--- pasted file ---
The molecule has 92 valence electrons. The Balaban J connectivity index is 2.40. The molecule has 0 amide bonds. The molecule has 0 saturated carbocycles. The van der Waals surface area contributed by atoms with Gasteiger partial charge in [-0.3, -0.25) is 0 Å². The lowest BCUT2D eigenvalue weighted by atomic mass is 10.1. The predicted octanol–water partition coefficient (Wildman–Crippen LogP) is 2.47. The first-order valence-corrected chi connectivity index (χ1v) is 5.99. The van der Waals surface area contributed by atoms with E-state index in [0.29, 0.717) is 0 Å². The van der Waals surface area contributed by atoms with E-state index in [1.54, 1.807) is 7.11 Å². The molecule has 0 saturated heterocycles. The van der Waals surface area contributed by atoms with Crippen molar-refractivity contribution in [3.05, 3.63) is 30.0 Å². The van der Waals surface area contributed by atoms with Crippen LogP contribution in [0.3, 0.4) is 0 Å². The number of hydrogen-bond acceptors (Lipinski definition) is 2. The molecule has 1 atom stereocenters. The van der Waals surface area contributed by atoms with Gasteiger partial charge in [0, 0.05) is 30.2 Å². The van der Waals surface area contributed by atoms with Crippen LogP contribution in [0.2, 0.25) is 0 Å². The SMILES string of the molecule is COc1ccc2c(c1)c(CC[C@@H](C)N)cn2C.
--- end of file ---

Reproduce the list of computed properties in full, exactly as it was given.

The molecule has 92 valence electrons. The Balaban J connectivity index is 2.40. The molecule has 0 amide bonds. The molecule has 0 saturated carbocycles. The van der Waals surface area contributed by atoms with Gasteiger partial charge in [-0.3, -0.25) is 0 Å². The lowest BCUT2D eigenvalue weighted by atomic mass is 10.1. The predicted octanol–water partition coefficient (Wildman–Crippen LogP) is 2.47. The first-order valence-corrected chi connectivity index (χ1v) is 5.99. The van der Waals surface area contributed by atoms with E-state index in [0.29, 0.717) is 0 Å². The van der Waals surface area contributed by atoms with E-state index in [1.54, 1.807) is 7.11 Å². The molecule has 0 saturated heterocycles. The van der Waals surface area contributed by atoms with Crippen molar-refractivity contribution in [3.05, 3.63) is 30.0 Å². The van der Waals surface area contributed by atoms with Crippen LogP contribution in [0.3, 0.4) is 0 Å². The number of hydrogen-bond acceptors (Lipinski definition) is 2. The molecule has 1 atom stereocenters. The van der Waals surface area contributed by atoms with Gasteiger partial charge in [0, 0.05) is 30.2 Å². The van der Waals surface area contributed by atoms with Crippen LogP contribution in [0.2, 0.25) is 0 Å². The SMILES string of the molecule is COc1ccc2c(c1)c(CC[C@@H](C)N)cn2C.